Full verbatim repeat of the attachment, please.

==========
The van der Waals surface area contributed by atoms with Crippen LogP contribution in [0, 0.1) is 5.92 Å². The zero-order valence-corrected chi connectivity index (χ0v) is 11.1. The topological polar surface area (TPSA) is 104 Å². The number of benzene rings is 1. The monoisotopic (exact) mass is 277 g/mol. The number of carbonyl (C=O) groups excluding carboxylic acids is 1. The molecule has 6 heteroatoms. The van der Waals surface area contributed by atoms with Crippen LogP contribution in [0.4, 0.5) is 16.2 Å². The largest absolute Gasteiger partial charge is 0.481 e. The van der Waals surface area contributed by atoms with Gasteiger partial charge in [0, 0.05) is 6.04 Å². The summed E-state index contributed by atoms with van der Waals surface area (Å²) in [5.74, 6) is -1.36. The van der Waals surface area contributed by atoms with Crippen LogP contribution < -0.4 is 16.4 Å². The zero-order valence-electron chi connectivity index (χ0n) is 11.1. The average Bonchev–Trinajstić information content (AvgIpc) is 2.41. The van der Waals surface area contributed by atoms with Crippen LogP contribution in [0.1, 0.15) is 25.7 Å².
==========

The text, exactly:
The van der Waals surface area contributed by atoms with Crippen LogP contribution in [0, 0.1) is 5.92 Å². The zero-order valence-corrected chi connectivity index (χ0v) is 11.1. The topological polar surface area (TPSA) is 104 Å². The number of benzene rings is 1. The monoisotopic (exact) mass is 277 g/mol. The number of carbonyl (C=O) groups excluding carboxylic acids is 1. The molecule has 6 heteroatoms. The van der Waals surface area contributed by atoms with Crippen LogP contribution in [0.4, 0.5) is 16.2 Å². The largest absolute Gasteiger partial charge is 0.481 e. The van der Waals surface area contributed by atoms with Gasteiger partial charge in [0, 0.05) is 6.04 Å². The summed E-state index contributed by atoms with van der Waals surface area (Å²) in [5.74, 6) is -1.36. The van der Waals surface area contributed by atoms with Crippen LogP contribution < -0.4 is 16.4 Å². The zero-order valence-electron chi connectivity index (χ0n) is 11.1. The average Bonchev–Trinajstić information content (AvgIpc) is 2.41. The van der Waals surface area contributed by atoms with Crippen LogP contribution in [0.1, 0.15) is 25.7 Å².